While I see the point trying to be made here by Calkins, I simply can’t buy it. I think that the impact of Super Bowl ads is a massive overstatement created by the television networks in order to gouge for airtime during the game. In the pre-social media days, most viewers watched the commercials because there wasn’t much else to do. Now, instead of watching the commercials, I can text my friends to get their opinions of the game, I can go on Twitter to release my frustration or read other people’s venting tweets, or I can check my various sports apps for different insights and analysis. I didn’t even get to mentioning Snapchat, the introduction of Facebook Live, Instagram Stories, and the multitude of other ways that we absorb content nowadays.
While giant companies such as Amazon can continue paying millions of dollars for airtime and not see it affect their bottom line, I think that companies should take a hard look at what Skittles planned for its Super Bowl commercial this year. After airing an ad during the Super Bowl for the past three years, Skittles decided to create a Super Bowl commercial that will only be viewed by one person during the game. Fans will be able to go on Facebook Live during the Super Bowl to watch 17 year old Marcos Menendez’s reaction to the Skittles commercial. This unconventional PR stunt is far less costly than a regular Super Bowl ad and included teasers leading up to tonight’s airing. Skittles has uniquely found a way to still be a part of the Super Bowl ad excitement while only paying a fraction of the price, rather choosing to leverage a popular platform in Facebook Live. If this goes well for Skittles, we could see many smaller but well known companies opt to go a route like this in future Super Bowls.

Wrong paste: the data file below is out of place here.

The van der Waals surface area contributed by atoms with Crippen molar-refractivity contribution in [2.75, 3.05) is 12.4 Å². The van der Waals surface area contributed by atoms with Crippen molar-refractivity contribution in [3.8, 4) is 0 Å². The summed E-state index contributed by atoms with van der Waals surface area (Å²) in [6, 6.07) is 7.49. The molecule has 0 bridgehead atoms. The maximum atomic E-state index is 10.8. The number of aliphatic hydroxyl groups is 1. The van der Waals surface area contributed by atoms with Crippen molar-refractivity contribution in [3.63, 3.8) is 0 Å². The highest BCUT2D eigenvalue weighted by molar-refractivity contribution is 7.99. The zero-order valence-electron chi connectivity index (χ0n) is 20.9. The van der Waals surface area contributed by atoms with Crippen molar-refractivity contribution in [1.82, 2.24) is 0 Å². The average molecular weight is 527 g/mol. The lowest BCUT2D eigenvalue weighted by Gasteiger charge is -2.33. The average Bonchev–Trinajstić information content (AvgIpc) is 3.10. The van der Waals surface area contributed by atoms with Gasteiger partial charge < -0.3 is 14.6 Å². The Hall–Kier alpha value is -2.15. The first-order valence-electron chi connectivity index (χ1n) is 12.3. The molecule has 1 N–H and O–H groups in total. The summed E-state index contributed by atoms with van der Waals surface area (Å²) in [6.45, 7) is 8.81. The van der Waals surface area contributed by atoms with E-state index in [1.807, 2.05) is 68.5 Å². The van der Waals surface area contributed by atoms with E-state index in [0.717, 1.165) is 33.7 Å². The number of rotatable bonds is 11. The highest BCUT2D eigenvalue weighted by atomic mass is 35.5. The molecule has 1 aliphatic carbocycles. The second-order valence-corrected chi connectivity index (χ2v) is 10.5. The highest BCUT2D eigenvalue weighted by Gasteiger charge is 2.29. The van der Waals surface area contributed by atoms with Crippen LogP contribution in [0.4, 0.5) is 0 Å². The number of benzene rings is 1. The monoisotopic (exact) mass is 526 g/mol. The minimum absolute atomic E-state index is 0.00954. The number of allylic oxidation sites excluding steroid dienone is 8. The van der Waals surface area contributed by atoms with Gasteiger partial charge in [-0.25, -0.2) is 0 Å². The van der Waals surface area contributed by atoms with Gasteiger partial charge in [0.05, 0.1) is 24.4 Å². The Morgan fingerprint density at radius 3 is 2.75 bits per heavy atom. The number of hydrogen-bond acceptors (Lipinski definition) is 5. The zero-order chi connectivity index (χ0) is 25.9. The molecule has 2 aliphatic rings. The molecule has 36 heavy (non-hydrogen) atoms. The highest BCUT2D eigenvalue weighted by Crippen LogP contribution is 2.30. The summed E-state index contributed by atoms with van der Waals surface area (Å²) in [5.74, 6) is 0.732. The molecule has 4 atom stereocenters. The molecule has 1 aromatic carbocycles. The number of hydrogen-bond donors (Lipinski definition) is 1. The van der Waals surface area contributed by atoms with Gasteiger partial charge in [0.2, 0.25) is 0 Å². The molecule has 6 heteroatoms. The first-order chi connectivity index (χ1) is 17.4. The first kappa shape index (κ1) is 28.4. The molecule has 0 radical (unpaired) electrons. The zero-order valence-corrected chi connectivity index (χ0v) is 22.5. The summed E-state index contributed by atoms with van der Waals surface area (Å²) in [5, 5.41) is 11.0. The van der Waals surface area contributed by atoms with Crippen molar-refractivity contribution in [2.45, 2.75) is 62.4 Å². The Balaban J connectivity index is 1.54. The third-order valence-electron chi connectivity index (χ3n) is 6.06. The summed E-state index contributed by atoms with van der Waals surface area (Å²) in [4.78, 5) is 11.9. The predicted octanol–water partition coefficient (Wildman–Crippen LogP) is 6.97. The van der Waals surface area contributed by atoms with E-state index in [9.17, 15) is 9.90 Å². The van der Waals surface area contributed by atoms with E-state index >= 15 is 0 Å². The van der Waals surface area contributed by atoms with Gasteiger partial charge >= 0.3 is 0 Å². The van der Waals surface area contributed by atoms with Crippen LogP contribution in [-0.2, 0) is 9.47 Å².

As a lifelong Patriots fan, I have usually paid a lot more attention to the actual game than the commercials. The commercials are often my time to detox. Even in years when the Patriots have not been playing in the game, I have always been less than excited to watch the heavily anticipated ad spots. Given that a lot of ad exposure is tied to the reaction on social media, I think it has become even more difficult for companies to measure whether their multi-million dollar investment on Super Bowl Sunday is even worth it. I don’t think the craze around Super Bowl commercials will ever go away because it has become a way for people who are not die-hard football fans to find a reason to tune in.
However, I wouldn’t be surprised if the prices for the Super Bowl spots in the next few years to either stagnate or begin to slightly decrease. There has been a lot of controversy surrounding the NFL this season regarding National Anthem protests and the constant concern about concussions. Many experts believe that these factors have had an impact on declining viewership this season, but it is yet to be seen whether that will spill over into the biggest game of the season. I don’t think it will, but if it does, it could begin to change the landscape of advertising for the biggest game of the year.